Flintside: The original play had two parents playing a role in this love story. Does this dynamic exist in this version particularly when we add a queer lens to it?
“It’s funny because as I was going through my process, I felt very similar to Matt. My father and mother were both very accepting but I was raised in a Seventh Day Adventist Christian environment with very specific notions of eternal damnation. I truly did believe I would not be able to live a happy life, but that was completely separate from what my parents were actually thinking. It just goes to show that it's really about the individual's mind and their journey on how they interact with their own identity.”
“And so much about our show is about self-identification and that's just in the text. Then when you add two men on top of it, the well drops deeper and deeper. Another cool thing is that it’s usually two fathers in the play, but in this version, they switched it to two mothers. They sort of have their own parallel plot and I think a lot of people are going to see a fun dynamic.”
"Overall in my career, a very big desire that I have is to bring narratives and play characters that people don't traditionally see queer or black folk playing." - Jeremiah PorterFlintside: Jeremiah, your website bio says your “artistic focal-point is social change and he plans to share the vibrant possibilities of meditation and manifestation with the up and coming generation.” Do you feel this play taps into that?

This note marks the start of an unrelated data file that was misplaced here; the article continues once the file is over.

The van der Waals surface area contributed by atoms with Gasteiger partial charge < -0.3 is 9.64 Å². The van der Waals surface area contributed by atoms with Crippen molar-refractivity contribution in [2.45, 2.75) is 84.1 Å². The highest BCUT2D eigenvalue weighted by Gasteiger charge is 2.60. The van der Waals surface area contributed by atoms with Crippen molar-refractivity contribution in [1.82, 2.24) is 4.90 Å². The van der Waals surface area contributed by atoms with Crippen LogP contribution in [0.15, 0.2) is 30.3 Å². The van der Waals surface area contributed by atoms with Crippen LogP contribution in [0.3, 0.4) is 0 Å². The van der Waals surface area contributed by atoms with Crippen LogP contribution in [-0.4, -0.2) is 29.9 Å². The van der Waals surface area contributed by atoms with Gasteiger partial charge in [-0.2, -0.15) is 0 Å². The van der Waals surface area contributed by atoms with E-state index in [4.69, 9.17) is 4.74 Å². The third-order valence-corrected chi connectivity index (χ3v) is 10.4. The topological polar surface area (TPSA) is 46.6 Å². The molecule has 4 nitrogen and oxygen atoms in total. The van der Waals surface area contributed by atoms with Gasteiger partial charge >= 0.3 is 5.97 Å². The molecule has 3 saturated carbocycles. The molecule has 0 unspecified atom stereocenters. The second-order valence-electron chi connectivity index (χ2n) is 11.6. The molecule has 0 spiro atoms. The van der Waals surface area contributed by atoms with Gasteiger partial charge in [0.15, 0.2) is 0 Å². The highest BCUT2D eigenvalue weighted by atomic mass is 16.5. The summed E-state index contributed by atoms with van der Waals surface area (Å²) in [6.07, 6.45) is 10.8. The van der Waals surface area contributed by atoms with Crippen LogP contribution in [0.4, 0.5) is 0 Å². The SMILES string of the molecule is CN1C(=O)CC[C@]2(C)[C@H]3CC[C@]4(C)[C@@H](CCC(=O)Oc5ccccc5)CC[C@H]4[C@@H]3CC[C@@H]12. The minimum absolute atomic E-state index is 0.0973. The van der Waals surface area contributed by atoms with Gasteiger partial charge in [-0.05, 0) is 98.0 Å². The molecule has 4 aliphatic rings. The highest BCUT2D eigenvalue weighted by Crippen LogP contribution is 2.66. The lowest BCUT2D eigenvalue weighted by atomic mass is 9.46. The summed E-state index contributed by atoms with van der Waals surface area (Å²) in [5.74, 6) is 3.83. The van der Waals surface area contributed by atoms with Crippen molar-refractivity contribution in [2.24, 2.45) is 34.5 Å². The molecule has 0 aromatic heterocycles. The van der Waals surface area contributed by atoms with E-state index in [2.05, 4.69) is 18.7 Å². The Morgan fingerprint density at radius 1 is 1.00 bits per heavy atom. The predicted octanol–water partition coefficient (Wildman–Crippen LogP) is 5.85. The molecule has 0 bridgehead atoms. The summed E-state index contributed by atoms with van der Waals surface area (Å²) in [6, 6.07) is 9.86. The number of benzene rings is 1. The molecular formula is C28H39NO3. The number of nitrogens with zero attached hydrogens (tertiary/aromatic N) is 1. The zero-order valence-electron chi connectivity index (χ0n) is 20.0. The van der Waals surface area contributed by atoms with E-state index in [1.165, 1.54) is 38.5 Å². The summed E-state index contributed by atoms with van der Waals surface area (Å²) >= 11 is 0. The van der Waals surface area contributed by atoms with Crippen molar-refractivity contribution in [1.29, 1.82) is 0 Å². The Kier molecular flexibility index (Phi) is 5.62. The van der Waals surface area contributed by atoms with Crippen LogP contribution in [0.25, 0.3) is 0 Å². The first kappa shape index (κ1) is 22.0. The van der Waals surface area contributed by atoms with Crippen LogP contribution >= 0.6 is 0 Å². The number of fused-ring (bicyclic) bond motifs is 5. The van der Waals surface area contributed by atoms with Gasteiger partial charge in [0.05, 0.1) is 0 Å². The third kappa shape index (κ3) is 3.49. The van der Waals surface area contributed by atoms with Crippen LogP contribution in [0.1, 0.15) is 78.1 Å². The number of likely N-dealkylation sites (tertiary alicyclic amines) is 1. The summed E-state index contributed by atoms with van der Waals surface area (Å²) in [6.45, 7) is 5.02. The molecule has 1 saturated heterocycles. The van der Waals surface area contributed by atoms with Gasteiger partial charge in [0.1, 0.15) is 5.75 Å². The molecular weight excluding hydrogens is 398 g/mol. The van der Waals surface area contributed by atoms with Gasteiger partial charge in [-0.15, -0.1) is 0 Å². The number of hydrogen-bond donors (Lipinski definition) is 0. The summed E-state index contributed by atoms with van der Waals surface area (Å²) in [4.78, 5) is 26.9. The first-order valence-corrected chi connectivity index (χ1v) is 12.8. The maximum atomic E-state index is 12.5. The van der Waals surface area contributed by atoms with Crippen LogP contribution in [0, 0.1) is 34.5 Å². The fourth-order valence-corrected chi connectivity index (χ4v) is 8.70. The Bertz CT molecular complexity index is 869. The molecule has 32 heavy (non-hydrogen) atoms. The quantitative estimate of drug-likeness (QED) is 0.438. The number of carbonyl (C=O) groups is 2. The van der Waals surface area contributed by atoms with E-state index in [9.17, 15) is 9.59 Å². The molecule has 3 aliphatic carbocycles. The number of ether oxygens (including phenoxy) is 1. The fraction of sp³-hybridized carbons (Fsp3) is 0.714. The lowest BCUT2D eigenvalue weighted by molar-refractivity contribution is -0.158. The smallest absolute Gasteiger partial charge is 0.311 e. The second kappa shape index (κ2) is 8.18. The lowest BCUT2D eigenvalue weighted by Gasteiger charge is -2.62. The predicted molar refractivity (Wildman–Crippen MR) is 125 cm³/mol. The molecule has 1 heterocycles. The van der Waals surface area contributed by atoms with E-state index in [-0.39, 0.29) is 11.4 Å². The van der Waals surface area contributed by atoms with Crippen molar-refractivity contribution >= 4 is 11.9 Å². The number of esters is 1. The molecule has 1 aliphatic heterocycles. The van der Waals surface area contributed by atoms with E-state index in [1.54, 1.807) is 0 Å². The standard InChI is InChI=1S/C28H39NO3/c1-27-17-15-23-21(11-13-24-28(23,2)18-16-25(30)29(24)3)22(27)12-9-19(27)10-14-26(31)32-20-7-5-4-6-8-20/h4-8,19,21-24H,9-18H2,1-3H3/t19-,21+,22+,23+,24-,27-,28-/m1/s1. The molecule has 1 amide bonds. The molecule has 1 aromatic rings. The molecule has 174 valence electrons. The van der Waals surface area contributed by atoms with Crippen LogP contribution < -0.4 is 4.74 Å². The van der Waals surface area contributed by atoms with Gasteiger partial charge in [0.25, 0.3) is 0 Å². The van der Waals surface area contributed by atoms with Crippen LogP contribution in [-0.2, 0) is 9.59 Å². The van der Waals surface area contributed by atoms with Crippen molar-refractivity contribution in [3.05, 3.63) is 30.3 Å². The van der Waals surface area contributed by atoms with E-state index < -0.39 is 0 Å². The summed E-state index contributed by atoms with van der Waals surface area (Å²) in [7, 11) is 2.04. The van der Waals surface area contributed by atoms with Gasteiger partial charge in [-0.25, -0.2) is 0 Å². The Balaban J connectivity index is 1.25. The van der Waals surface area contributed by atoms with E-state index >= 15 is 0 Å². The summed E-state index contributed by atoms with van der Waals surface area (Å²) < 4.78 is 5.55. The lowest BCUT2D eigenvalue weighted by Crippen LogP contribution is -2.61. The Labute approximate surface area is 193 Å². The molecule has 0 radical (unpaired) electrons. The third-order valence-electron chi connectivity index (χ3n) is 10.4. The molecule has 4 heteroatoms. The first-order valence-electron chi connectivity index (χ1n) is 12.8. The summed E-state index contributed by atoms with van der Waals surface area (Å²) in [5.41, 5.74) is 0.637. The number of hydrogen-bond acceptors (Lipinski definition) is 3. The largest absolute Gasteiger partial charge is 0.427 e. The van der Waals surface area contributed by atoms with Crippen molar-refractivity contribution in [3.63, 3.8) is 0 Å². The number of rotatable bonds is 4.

“I want to be honest with you and authentic. I don't necessarily think that that narrative is in this specific show. And I don't feel like it will be in most of the shows that I encounter. But, I want to show that through my lifestyle and show people that literally anything is possible and that we are limitless as beings. I definitely kind of see my life going in like a couple of chapters. Right now, I kind of see it as an interpretation at work. Then I want to be able to create my own work. And after that, I want to be able to curate work and have some type of collective of people who understand my message and what I'm trying to share.”
Flintside: Neil, having just graduated from the University of Michigan–Ann Arbor, do you feel like this play can assist college students who may still be uncomfortable in or struggling with their sexual identity?
“I think this is a show for young people. This is not what a Broadway show should look like, especially when this was in the 1960s. The story feels very underground and almost rebellious in its ambition because, for queer people, we don't get our stories told a lot. We go and we watch the movies, we read the books, we see the musicals or whatever, but we don’t always get a safe room to play. A lot of times, if you’re in New York City and you’re putting on a new show, there’s producers with money ready to throw. [This] is really life-changing as the stakes are so high. Period.”
Flintside: Being a part of this historic moment, what do you both take away from your lives and success?
“For me, I would say lifestyle. I don’t really care as much about how much I’m being paid as opposed to what the message is and how fulfilled I will be every night when I do a show. I need sunlight and I need nature. I want to be around a cast that’s like-minded, who are open and kind. I’m realizing I have the agency to know what I need in my own life.”
“I’m still riding high on everything happening for a reason. Being here just feels right and lucky. I feel we’re where we’re supposed to be and doing this cool new [version of] The Fantasticks
. I’m trying not to stress because your twenties can be stressful the first couple of years out of college.”
For more information about Jeremiah Porter and Neil McCaffrey, visit their websites. The Fantasticks is now showing at The Flint Repertory Theatre until June 19. Tickets are on sale now.